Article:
The Walt Disney Company (NYSE:DIS) is expected to report lower profits on higher revenue Tuesday following an eventful fiscal first quarter that included Superstorm Sandy and the $4.05 billion acquisition of Lucasfilm and the “Star Wars” franchise.
The world’s largest media conglomerate, headquartered in Burbank, Calif., is expected to show net income of $1.4 billion, or 76 cents a share, for the three months eded Dec. 31, 2012, down 4.8 percent from $1.47 billion, or 80 cents a share, for the year-earlier period. Total revenue expected is $11.21 billion, an increase of 4.1 percent over last year’s $10.78 billion, according to analysts polled by Thomson Reuters.
Financial results will be reported on Tuesday, Feb. 5, at approximately 4:15 p.m. EST, with a webcast to follow at 5:00 p.m.
By far, the biggest news from Disney during the last quarter was the purchase of the Lucasfilm production company from its chairman and founder, George Lucas, who owned 100 percent of the company. The $4.05 billion deal further solidified the legacy of Robert A. Iger, Disney’s chairman and chief executive, who took over for Michael Eisner in 2005 and has since ushered in an era of aggressive acquisitions that includes Pixar and Marvel Entertainment, both of which have proved enormously successful.
At the time of the Lucasfilm purchase in late October, Disney’s CFO, Jay Rasulo, warned that the transaction would probably dilute earnings per share of Disney stock by low single-digit percentages in the short term, but there is a light at the end of the tunnel, or rather a force -- namely, the continuation of the $30 billion global “Star Wars” franchise.
“The financial effect of the deal is expected to include earnings dilution in fiscal 2013 and fiscal 2014, with accretion expected in fiscal 2015 when a new ‘Star Wars’ film,” wrote Jeffrey S. Thomison, an analyst with Hilliard Lyons, in a November research note.
According to research provided by Laura Martin, an analyst with Needham, revenue for Disney’s studio-entertainment unit is expected to decline by 5 percent compared to the same period last year, which set the bar unusually high. “Disney is expected to realize the results of a difficult comparison with the first quarter of 2012, which included the home entertainment re-release of ‘The Lion King’ and the release of ‘Cars 2,’ versus the current quarter, which included the re-release of ‘Finding Nemo’ and the release of ‘Brave,’” Martin wrote.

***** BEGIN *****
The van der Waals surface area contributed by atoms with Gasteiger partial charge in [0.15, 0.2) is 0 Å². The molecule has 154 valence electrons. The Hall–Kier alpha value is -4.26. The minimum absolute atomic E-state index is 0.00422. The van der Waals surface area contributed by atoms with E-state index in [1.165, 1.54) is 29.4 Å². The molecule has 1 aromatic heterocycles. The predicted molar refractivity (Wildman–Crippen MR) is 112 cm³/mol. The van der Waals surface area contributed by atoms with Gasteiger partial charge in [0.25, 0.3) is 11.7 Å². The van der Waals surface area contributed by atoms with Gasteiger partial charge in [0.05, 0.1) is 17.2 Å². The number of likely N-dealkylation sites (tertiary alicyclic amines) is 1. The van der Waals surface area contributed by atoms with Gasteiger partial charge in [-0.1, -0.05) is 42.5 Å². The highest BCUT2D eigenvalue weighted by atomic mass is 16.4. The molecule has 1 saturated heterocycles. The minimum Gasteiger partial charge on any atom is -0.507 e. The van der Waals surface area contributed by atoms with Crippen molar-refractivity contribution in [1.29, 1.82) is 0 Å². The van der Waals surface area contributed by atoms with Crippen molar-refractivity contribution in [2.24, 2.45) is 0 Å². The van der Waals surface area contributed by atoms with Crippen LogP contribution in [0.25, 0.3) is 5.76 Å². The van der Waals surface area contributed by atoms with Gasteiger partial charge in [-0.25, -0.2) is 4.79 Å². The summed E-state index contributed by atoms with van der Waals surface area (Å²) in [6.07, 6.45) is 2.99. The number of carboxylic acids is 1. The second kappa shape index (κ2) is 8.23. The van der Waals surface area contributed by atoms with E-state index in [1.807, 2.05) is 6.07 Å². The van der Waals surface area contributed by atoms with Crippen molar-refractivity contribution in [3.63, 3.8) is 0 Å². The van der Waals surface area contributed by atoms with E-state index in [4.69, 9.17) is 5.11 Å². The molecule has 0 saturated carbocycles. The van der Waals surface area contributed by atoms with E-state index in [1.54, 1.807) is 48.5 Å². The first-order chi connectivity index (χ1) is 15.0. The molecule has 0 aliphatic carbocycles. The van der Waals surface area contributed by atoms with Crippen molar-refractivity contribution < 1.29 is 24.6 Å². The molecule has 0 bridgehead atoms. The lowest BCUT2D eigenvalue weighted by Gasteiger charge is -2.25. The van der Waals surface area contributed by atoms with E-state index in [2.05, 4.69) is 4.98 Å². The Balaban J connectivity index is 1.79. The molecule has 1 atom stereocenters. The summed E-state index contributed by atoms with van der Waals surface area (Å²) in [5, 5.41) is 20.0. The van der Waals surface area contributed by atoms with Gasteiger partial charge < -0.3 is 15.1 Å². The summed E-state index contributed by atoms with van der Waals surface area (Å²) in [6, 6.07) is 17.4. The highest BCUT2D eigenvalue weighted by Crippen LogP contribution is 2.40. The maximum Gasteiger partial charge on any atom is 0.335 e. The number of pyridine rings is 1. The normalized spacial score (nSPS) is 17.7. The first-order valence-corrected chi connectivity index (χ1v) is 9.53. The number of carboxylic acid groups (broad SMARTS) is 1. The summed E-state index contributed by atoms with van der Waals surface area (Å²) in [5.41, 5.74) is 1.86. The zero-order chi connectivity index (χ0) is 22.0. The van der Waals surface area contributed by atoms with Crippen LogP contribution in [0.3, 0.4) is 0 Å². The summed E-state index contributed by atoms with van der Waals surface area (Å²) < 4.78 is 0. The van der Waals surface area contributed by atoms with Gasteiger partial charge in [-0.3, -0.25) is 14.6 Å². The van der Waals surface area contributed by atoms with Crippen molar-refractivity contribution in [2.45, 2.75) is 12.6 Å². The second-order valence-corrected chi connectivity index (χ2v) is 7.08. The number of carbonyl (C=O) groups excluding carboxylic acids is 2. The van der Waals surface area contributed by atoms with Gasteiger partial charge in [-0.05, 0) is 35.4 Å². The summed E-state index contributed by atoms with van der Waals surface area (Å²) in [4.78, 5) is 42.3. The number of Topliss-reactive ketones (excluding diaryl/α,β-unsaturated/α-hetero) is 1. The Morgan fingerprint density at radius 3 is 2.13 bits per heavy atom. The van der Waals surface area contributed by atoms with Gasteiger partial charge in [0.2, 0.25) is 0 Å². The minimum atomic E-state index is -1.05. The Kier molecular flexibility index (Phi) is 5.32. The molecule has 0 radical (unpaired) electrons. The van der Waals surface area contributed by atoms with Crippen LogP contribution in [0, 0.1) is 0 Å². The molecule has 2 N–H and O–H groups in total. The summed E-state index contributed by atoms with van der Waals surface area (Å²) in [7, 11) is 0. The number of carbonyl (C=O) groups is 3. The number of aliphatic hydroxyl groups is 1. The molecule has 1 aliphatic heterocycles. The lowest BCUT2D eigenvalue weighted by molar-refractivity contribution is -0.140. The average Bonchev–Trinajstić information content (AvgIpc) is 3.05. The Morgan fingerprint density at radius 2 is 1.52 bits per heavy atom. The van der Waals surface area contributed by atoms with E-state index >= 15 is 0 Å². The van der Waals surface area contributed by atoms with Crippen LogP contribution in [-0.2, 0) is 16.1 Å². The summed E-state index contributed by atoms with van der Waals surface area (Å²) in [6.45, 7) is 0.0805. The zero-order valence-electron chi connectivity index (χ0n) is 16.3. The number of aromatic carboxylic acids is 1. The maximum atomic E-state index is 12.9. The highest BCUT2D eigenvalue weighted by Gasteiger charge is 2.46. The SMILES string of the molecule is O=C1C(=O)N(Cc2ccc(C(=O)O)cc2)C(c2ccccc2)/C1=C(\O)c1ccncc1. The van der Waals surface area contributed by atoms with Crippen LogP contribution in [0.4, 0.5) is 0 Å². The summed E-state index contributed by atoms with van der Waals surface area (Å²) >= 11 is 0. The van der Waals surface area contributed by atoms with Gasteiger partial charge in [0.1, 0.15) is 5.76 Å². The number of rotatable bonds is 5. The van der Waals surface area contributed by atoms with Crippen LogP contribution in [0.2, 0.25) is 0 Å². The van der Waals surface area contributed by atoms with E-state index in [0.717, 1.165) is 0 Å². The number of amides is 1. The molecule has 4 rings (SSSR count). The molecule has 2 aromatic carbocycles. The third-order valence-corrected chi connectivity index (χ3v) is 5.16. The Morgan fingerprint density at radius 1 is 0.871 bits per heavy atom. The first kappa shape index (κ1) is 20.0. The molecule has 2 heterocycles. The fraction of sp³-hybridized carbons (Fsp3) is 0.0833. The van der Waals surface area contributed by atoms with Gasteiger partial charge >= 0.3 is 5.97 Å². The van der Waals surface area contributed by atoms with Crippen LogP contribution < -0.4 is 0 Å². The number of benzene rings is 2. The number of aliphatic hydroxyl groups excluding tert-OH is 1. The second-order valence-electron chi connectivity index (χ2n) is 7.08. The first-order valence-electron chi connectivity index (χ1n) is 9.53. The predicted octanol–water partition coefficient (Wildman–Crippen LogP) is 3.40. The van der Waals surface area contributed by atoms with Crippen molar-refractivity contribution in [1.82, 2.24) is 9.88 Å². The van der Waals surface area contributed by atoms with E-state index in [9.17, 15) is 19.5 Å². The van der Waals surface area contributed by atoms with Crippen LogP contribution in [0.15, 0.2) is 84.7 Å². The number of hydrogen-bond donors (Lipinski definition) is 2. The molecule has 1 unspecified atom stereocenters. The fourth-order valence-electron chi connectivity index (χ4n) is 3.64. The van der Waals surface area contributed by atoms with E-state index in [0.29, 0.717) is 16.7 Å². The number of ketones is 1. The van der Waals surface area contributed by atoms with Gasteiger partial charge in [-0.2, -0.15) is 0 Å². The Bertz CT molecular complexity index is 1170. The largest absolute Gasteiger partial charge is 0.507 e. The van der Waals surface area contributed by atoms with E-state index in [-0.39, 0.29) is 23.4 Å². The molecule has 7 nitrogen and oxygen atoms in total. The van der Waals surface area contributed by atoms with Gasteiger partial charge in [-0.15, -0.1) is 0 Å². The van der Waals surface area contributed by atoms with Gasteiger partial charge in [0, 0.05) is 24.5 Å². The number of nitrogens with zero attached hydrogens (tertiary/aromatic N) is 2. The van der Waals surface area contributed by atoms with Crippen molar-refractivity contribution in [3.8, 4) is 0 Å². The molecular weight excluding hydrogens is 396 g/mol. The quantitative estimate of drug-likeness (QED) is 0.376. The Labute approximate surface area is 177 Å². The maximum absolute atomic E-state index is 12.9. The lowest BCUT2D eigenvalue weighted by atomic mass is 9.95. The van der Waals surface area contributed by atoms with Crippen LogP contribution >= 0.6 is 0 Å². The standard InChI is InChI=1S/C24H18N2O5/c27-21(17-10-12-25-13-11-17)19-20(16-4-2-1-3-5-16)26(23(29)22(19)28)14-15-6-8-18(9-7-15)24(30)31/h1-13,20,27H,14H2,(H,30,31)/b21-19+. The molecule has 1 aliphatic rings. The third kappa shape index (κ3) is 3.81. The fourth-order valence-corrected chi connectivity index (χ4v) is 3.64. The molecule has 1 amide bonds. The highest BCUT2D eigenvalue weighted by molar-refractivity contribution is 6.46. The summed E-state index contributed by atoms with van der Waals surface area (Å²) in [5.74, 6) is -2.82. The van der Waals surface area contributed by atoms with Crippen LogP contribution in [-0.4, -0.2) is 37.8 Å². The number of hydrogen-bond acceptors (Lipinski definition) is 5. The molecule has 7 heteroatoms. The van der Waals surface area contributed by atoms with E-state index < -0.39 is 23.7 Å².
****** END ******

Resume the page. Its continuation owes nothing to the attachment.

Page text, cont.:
Disney shares are also likely to be impacted by the effects of Superstorm Sandy, noted David Miller, an analyst with B. Riley & Co. The storm that pummeled the Tri-State Area in late October forced some 40 Disney stores to close their doors for three days. It also grounded Orlando-bound flights from Northeast airports, which impacted attendance at Walt Disney World and other Disney theme parks.
Overall, Miller characterized fiscal-year 2013 as a transitional year, “as Park gains on the top line will likely be offset by incremental promotional spending for new projects in Orlando and the Cruise line.” One of those projects, MyMagic+, combines an interactive website and mobile app with an all-purpose RFID electronic bracelet that tracks the purchases and activity of Disney park visitors. Despite concerns from privacy advocates, the system is expected to revolutionize Disney’s abilities to collect data on its customers and track consumer behavior.
Disney’s largest unit (the media networks unit, which includes broadcast and cable) is expected to report revenue of $4.89 billion, up 4 percent over last year, and operating profit of $1.23 billion, up 3 percent, according to Martin. Results within the unit are expected to be impacted by $170 million in higher sports programming expenses, namely fees for the rights to broadcast games on ESPN and other networks.
Despite lower profits for the quarter, analysts are still generally optimistic about Disney stock, if less so than they were three months ago. Out of 31 analysts, 17 rated Disney stock “buy.”
Shares fell 35 cents to $54.24 in midday Monday trading.
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